Illuminated birth and baptismal certificates are the most numerous fraktur. This is because the numerically superior “church people” (Lutheran, Reformed) among Pennsylvania Germans desired a record of these two momentous events and because the need was well satisfied by printed certificates as well as hand drawn ones. Even the Anabaptist sects, such as the Mennonites, who practiced adult baptism, produced some birth certificates, if not the baptismal variety. Taufschein fraktur have European antecedents in the Tauff-wunsch and Geburts-brief certificates for children, often with an enclosed coin (not the practice in the U.S.)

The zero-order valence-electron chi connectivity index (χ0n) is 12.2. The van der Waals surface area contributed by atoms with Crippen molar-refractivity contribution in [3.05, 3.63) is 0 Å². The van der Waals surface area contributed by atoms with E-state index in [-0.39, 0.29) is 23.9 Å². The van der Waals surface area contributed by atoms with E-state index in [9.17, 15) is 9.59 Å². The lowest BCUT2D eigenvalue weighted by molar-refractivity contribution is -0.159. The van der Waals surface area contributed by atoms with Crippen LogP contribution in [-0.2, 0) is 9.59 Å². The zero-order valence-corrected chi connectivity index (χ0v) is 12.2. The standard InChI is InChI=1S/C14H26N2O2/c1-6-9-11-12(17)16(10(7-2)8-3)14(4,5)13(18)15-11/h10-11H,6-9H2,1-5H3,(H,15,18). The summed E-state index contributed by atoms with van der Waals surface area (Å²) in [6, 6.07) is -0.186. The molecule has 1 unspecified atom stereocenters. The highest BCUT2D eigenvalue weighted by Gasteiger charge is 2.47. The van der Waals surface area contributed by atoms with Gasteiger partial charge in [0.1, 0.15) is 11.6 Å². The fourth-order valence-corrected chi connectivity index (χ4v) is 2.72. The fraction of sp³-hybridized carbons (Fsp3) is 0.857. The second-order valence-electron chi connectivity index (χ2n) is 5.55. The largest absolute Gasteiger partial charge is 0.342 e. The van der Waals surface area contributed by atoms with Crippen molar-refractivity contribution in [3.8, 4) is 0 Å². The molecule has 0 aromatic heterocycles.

Taufschein fraktur text settled into a formula that began with the name of the child or, more commonly, “Diesen beiden Ehegatten…,” signifying the parents. As Shelley points out (p. 41), this induced the artists to lavish attention on decorative borders. Especially after 1800, the text often was printed, leaving only short entry spaces and the borders for free hand work. The original three-heart design (above) was replaced by the standing-angels variety. By mid-nineteenth century, printing houses were turning out many thousands of the common designs and these are commonly available at antique markets today.